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Ohio Law Guides Parenting Plans in Divorce and Custody Cases

If you are ending your marriage or suing for custody of a child born outside of marriage, you should know about Ohio’s guidelines for determining court-ordered custody and parenting time arrangements. It is wise to proceed very carefully with advice from a family law attorney when dealing with these issues.
 
Q: My wife and I are divorcing in Ohio. How will the court determine which of us will have custody of our children?
A: Ohio recognizes two custodial arrangements: sole custody and shared parenting. The difference between the two is the decision-making rights of the parents. In a sole custody arrangement, one parent makes final decisions for the children in matters such as education, major medical care, religious upbringing and extracurricular activities. In a shared parenting situation, both parents have the same legal right to make final decisions for the children.

Many Ohio courts begin by presuming that most cases will result in shared parenting, where both parents are actively involved in making major decisions for their children, particularly if the children are older or if the parents made joint decisions about the children before divorce or custody litigation.

Ohio law says that a court must look at the “best interests of the children” to determine whether sole custody or shared parenting is appropriate. The court takes into consideration many factors. Some are: 1) the wishes of each parent and the children; 2) how comfortable the children are in each parent’s home, school or community; 3) whether one parent has withheld the children from the other parent; 4) whether the parents have difficulty communicating about decisions affecting the children;  5) the mental and physical health of the parents and the children; 6) whether one parent is planning to move (especially if the move is far away or out of state);  and 7) the recommendation of a guardian ad litem involved in the case.
 
Q: What are our options for setting a parenting time schedules?
A: In addition to determining whether parents should make joint decisions regarding their children, Ohio courts also must determine when both parents will see their children (called “parenting time”). Most Ohio courts have a “model visitation or companionship schedule” that suggests a parenting time arrangement. According to such a schedule, the children will live primarily with one parent and see the other parent every other weekend from Friday evening until Sunday evening as well as one additional evening each week (usually Wednesday) for dinner. This “model visitation schedule” may actually be a “bare minimum” schedule that parents might expect the court to set if the custody case proceeds to trial.
   
Parents often depart from this model and agree to tailor the parenting time schedule around their particular family’s needs. For instance, some parents may agree to an alternating week schedule where the children spend one week from Friday to the following Friday with one parent, and then live with the other parent the following week.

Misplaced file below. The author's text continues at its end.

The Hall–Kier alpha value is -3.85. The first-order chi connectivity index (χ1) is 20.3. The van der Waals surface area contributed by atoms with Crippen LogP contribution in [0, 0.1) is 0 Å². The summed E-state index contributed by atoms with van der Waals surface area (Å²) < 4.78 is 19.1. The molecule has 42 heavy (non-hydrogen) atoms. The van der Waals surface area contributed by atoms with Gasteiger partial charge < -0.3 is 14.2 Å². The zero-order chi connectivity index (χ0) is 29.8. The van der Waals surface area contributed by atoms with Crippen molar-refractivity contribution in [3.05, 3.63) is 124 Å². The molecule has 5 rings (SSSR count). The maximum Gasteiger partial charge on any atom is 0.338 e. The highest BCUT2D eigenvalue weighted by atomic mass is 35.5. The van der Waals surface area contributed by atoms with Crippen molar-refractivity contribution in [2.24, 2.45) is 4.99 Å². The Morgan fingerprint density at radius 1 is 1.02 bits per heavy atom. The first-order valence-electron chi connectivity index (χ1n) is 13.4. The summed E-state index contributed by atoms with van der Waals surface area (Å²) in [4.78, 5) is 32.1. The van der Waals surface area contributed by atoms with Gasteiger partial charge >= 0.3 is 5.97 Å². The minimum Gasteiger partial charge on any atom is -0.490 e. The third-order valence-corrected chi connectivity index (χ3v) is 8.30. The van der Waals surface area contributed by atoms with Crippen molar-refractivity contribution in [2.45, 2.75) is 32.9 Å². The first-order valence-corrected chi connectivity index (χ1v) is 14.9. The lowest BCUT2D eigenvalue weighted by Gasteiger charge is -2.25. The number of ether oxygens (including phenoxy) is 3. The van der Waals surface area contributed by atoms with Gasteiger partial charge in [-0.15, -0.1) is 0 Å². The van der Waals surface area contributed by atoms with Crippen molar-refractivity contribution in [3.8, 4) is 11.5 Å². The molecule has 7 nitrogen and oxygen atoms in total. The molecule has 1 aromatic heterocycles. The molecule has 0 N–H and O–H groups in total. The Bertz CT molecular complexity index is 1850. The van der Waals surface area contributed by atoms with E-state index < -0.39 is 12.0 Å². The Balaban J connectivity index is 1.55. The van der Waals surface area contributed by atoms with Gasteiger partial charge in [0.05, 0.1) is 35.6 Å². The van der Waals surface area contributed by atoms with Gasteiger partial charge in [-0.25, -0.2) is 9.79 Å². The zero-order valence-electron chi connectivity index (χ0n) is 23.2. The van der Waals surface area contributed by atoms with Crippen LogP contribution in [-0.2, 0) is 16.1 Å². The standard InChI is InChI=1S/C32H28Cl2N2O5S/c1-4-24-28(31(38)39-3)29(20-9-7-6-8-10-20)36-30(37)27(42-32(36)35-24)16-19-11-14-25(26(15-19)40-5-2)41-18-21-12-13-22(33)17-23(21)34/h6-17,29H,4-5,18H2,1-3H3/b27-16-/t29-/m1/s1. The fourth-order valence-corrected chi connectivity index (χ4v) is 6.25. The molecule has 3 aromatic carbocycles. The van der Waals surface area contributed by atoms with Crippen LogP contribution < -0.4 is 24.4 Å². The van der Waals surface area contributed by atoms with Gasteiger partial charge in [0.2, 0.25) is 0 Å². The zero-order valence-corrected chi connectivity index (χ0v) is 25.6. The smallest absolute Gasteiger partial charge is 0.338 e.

Research suggests it is better for young children to see both parents more frequently during the week, so some parents of young children may decide to follow a schedule where the children go from one home to the other every two to three days (including alternating weekends). Such a schedule may also work well when both parents work. 
 
Regardless of the parenting time schedule, both parents can attend school events and their children’s extracurricular activities. These occasions provide additional time for parents to have contact with their children and support their children’s interests.
 
Q: Where will our children go to school?
A: In Ohio, a shared parenting plan must state who will be the “residential parent for school placement purposes.” If your children attend public school, they will attend school in the portion of the district where the “residential parent for school placement” lives.  
 
In a sole custody situation, the sole custodian automatically is also the “residential parent for school placement purposes.” In a shared parenting arrangement, each parent can be a “residential parent for school placement,” so long as both live in the same section of the school district. If parents who share parenting responsibilities live in different school districts, or in different portions of a school district (corresponding with different elementary, middle or high schools), then one parent must be selected as the “residential parent for school placement.”

If the children attend private school, the residential parent designation is not as important, unless the children will stop attending private school in the foreseeable future.

1/14/2013
 
This “Law You Can Use” column was provided by the Ohio State Bar Association (OSBA). It was prepared by attorneys Scott N. Friedman and Elizabeth Johnson, both of Friedman & Mirman Co., L.P.A. in Columbus.
Articles appearing in this column are intended to provide broad, general information about the law. Before applying this information to a specific legal problem, readers are urged to seek advice from an attorney.

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